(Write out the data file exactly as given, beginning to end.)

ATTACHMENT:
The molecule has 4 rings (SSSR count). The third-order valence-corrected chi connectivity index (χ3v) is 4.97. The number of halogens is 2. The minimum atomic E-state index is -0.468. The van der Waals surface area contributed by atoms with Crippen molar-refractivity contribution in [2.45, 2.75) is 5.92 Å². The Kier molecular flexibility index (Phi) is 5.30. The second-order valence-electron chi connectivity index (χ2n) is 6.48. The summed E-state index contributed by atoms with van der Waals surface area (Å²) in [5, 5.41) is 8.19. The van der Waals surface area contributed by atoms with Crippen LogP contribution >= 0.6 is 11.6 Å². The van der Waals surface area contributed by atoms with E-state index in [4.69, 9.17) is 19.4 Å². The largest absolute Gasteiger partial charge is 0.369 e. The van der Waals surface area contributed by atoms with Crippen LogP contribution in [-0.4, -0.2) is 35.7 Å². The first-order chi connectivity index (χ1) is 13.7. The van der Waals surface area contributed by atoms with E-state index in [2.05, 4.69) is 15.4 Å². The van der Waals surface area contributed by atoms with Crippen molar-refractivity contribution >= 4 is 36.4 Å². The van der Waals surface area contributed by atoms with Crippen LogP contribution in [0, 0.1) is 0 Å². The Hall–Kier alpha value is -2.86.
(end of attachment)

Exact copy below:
The molecule has 4 rings (SSSR count). The third-order valence-corrected chi connectivity index (χ3v) is 4.97. The number of halogens is 2. The minimum atomic E-state index is -0.468. The van der Waals surface area contributed by atoms with Crippen molar-refractivity contribution in [2.45, 2.75) is 5.92 Å². The Kier molecular flexibility index (Phi) is 5.30. The second-order valence-electron chi connectivity index (χ2n) is 6.48. The summed E-state index contributed by atoms with van der Waals surface area (Å²) in [5, 5.41) is 8.19. The van der Waals surface area contributed by atoms with Crippen LogP contribution >= 0.6 is 11.6 Å². The van der Waals surface area contributed by atoms with E-state index in [4.69, 9.17) is 19.4 Å². The largest absolute Gasteiger partial charge is 0.369 e. The van der Waals surface area contributed by atoms with Crippen LogP contribution in [-0.4, -0.2) is 35.7 Å². The first-order chi connectivity index (χ1) is 13.7. The van der Waals surface area contributed by atoms with E-state index in [2.05, 4.69) is 15.4 Å². The van der Waals surface area contributed by atoms with Crippen molar-refractivity contribution >= 4 is 36.4 Å². The van der Waals surface area contributed by atoms with Crippen LogP contribution in [0, 0.1) is 0 Å². The Hall–Kier alpha value is -2.86.